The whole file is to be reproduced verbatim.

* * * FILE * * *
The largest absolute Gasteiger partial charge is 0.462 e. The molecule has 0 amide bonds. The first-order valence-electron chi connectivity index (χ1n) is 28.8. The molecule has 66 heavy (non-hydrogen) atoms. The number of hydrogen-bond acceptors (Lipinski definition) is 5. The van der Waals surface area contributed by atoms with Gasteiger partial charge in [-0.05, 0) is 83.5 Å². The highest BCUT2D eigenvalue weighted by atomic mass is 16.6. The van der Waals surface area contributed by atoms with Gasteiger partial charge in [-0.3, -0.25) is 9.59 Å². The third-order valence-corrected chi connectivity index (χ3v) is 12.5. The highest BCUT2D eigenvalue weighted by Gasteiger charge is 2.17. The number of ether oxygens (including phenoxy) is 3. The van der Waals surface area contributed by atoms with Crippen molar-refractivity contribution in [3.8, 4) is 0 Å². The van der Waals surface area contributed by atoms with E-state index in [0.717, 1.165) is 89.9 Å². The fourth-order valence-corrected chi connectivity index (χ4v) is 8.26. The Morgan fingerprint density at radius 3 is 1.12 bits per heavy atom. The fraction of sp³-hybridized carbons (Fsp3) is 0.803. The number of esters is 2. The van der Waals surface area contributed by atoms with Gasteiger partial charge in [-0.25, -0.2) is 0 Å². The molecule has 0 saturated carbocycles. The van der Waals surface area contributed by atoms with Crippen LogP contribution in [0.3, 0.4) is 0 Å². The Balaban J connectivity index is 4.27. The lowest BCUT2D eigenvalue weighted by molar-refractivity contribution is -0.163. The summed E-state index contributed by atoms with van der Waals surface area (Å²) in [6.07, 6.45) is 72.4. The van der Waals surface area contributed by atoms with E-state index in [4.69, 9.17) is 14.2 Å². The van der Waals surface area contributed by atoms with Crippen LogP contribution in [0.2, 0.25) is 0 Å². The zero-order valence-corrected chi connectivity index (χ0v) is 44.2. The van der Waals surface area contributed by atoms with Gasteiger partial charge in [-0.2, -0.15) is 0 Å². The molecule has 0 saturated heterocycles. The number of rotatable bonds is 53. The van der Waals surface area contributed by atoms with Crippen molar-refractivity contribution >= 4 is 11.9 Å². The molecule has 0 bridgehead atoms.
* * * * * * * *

The largest absolute Gasteiger partial charge is 0.462 e. The molecule has 0 amide bonds. The first-order valence-electron chi connectivity index (χ1n) is 28.8. The molecule has 66 heavy (non-hydrogen) atoms. The number of hydrogen-bond acceptors (Lipinski definition) is 5. The van der Waals surface area contributed by atoms with Gasteiger partial charge in [-0.05, 0) is 83.5 Å². The highest BCUT2D eigenvalue weighted by atomic mass is 16.6. The van der Waals surface area contributed by atoms with Gasteiger partial charge in [-0.3, -0.25) is 9.59 Å². The third-order valence-corrected chi connectivity index (χ3v) is 12.5. The highest BCUT2D eigenvalue weighted by Gasteiger charge is 2.17. The number of ether oxygens (including phenoxy) is 3. The van der Waals surface area contributed by atoms with Crippen molar-refractivity contribution in [3.8, 4) is 0 Å². The van der Waals surface area contributed by atoms with E-state index in [0.717, 1.165) is 89.9 Å². The fourth-order valence-corrected chi connectivity index (χ4v) is 8.26. The Morgan fingerprint density at radius 3 is 1.12 bits per heavy atom. The fraction of sp³-hybridized carbons (Fsp3) is 0.803. The number of esters is 2. The van der Waals surface area contributed by atoms with Gasteiger partial charge in [-0.25, -0.2) is 0 Å². The molecule has 0 saturated carbocycles. The van der Waals surface area contributed by atoms with Crippen LogP contribution in [0.3, 0.4) is 0 Å². The Balaban J connectivity index is 4.27. The lowest BCUT2D eigenvalue weighted by molar-refractivity contribution is -0.163. The summed E-state index contributed by atoms with van der Waals surface area (Å²) in [6.07, 6.45) is 72.4. The van der Waals surface area contributed by atoms with E-state index in [4.69, 9.17) is 14.2 Å². The van der Waals surface area contributed by atoms with Crippen LogP contribution in [0.2, 0.25) is 0 Å². The zero-order valence-corrected chi connectivity index (χ0v) is 44.2. The van der Waals surface area contributed by atoms with Gasteiger partial charge in [-0.2, -0.15) is 0 Å². The molecule has 0 saturated heterocycles. The number of rotatable bonds is 53. The van der Waals surface area contributed by atoms with Crippen molar-refractivity contribution >= 4 is 11.9 Å². The molecule has 0 bridgehead atoms.